As he moves among state departments and agencies to help untangle knots, Kadish has help from four staff members who make up a strategic operations unit in the governor’s office. They work with him on projects along with a team of three management consultants from the Government Performance Lab, an initiative at Harvard’s Kennedy School that provides pro bono technical assistance to state and local governments on various initiatives. Massachusetts is the first state the program has targeted for help with overall performance improvement.

Nothing has consumed more of his time than problems with the MBTA and its commuter rail system, which ground to a halt under the weight of record snow two years ago, prompting the Baker administration to seek and gain control over the once independently run authority.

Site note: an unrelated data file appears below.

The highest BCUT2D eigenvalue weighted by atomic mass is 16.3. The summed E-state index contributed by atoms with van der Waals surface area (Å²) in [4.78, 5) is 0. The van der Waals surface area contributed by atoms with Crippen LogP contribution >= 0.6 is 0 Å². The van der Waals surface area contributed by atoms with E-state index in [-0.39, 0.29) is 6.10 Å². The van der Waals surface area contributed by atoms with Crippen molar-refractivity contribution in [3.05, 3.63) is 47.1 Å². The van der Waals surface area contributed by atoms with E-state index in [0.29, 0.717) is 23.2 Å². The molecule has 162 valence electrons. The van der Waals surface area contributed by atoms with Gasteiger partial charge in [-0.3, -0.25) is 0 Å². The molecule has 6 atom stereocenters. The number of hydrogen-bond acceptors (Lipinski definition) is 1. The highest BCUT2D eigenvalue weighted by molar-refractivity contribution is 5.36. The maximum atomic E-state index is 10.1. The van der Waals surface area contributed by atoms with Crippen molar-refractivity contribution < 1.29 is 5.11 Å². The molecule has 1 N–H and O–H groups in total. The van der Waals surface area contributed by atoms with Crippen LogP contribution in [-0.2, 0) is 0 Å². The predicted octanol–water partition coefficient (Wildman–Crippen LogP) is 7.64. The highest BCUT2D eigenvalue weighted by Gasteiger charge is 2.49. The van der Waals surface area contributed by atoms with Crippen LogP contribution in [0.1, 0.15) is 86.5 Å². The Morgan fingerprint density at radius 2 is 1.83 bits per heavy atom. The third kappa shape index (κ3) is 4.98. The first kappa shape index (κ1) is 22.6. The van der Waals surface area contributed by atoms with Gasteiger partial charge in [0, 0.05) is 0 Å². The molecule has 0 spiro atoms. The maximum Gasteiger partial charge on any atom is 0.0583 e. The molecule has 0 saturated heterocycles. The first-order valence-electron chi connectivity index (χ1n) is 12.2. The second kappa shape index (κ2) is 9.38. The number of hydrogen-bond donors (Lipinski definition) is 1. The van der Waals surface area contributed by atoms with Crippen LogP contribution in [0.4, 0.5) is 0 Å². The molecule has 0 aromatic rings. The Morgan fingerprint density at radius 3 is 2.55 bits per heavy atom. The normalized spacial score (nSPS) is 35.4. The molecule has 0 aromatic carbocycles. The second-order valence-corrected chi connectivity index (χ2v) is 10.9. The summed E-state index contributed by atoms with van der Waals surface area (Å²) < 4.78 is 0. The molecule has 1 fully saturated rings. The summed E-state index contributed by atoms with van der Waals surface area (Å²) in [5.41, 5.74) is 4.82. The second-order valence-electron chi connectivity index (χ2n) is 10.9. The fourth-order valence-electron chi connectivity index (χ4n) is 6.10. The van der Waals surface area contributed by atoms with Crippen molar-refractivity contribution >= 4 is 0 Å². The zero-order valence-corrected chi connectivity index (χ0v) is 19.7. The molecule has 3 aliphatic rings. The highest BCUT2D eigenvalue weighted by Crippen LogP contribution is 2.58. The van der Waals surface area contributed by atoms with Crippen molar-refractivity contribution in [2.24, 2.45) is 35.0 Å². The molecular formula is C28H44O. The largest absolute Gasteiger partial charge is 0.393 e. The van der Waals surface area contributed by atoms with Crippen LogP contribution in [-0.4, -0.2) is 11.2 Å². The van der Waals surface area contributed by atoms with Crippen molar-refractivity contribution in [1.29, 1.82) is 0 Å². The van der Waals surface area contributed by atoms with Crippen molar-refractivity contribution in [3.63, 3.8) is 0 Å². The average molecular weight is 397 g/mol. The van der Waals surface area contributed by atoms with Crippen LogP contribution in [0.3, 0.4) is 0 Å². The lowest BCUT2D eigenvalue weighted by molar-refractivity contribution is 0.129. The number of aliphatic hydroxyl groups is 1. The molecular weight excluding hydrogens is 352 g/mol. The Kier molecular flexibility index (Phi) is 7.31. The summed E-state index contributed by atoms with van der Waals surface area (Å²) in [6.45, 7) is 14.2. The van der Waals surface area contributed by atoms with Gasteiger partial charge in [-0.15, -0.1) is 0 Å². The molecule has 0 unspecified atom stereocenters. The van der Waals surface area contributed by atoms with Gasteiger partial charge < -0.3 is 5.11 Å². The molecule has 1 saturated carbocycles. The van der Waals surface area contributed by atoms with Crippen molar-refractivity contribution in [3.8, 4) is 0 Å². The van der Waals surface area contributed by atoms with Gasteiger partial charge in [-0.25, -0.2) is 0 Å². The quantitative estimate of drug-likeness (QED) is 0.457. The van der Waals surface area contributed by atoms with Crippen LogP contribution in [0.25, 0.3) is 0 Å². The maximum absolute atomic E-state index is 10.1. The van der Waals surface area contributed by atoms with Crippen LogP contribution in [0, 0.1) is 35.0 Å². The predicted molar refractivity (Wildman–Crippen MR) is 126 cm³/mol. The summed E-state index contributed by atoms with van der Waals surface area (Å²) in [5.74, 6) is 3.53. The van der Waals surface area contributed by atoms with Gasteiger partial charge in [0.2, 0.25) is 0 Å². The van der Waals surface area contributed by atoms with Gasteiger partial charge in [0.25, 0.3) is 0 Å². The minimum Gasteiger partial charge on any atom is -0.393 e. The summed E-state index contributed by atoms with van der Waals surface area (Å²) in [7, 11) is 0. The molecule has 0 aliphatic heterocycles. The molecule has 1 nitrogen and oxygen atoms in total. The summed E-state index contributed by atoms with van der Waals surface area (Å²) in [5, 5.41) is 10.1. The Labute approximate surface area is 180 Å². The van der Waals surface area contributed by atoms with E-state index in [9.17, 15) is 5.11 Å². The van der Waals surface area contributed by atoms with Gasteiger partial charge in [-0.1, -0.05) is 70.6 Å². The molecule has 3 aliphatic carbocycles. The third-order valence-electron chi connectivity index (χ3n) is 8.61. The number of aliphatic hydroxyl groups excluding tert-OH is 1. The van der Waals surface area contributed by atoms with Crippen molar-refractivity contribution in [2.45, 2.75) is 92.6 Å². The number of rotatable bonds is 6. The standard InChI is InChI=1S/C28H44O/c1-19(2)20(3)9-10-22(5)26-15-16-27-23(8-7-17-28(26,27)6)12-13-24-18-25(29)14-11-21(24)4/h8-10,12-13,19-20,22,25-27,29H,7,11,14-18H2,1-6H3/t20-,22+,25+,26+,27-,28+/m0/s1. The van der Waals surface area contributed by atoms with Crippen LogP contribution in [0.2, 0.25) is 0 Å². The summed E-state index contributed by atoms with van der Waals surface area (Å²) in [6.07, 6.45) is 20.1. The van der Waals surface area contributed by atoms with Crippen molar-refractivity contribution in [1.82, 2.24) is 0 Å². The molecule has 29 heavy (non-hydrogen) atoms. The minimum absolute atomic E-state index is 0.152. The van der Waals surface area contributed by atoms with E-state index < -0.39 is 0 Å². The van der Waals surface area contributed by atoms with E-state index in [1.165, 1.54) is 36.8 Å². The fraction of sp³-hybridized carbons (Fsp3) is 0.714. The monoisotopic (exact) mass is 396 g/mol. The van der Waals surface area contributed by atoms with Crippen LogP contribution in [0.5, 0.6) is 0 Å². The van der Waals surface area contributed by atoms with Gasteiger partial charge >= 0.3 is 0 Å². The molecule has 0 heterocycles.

Kadish essentially planted himself at the mass transit operations centers during the height of the crisis. These days he still spends as much three days each week at the MBTA offices or those of Keolis, the regional commuter rail operator, where officials say Kadish is the guy ultimately in charge of making all the trains run on time.

“Steve is extraordinarily helpful at cutting to the heart of the matter, putting the right people in the room, figuring out the data, and helping you move ahead,” says Stephanie Pollack, the state secretary of transportation. She says he’s been crucial to figuring out how to accelerate spending on capital projects as the T tries to dig out from a $7 billion backlog in improvements needed to bring the system to a “state of good repair.”